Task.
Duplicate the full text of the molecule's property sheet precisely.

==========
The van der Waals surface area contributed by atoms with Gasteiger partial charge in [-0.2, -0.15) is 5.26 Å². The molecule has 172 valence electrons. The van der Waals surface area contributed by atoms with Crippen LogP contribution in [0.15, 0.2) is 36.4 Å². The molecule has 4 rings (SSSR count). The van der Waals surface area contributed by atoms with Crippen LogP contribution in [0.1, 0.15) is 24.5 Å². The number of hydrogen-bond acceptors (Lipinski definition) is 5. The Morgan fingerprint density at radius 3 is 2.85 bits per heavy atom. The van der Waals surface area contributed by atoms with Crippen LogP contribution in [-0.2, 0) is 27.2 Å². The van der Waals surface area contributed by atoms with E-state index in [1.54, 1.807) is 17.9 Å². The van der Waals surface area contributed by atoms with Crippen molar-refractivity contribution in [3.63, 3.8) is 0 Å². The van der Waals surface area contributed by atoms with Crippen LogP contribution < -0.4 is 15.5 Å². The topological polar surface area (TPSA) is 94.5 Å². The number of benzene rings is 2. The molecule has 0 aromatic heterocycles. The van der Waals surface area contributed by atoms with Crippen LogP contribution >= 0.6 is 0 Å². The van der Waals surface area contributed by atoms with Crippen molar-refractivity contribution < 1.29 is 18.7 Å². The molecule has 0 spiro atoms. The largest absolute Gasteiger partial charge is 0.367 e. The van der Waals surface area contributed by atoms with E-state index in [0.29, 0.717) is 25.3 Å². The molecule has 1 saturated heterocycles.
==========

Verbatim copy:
The van der Waals surface area contributed by atoms with Gasteiger partial charge in [-0.2, -0.15) is 5.26 Å². The molecule has 172 valence electrons. The van der Waals surface area contributed by atoms with Crippen LogP contribution in [0.15, 0.2) is 36.4 Å². The molecule has 4 rings (SSSR count). The van der Waals surface area contributed by atoms with Crippen LogP contribution in [0.1, 0.15) is 24.5 Å². The number of hydrogen-bond acceptors (Lipinski definition) is 5. The Morgan fingerprint density at radius 3 is 2.85 bits per heavy atom. The van der Waals surface area contributed by atoms with Crippen LogP contribution in [-0.2, 0) is 27.2 Å². The van der Waals surface area contributed by atoms with E-state index in [1.54, 1.807) is 17.9 Å². The van der Waals surface area contributed by atoms with Crippen molar-refractivity contribution in [3.63, 3.8) is 0 Å². The van der Waals surface area contributed by atoms with Crippen LogP contribution < -0.4 is 15.5 Å². The topological polar surface area (TPSA) is 94.5 Å². The number of benzene rings is 2. The molecule has 0 aromatic heterocycles. The van der Waals surface area contributed by atoms with Crippen LogP contribution >= 0.6 is 0 Å². The van der Waals surface area contributed by atoms with Crippen molar-refractivity contribution < 1.29 is 18.7 Å². The molecule has 0 spiro atoms. The largest absolute Gasteiger partial charge is 0.367 e. The van der Waals surface area contributed by atoms with E-state index in [0.29, 0.717) is 25.3 Å². The molecule has 1 saturated heterocycles.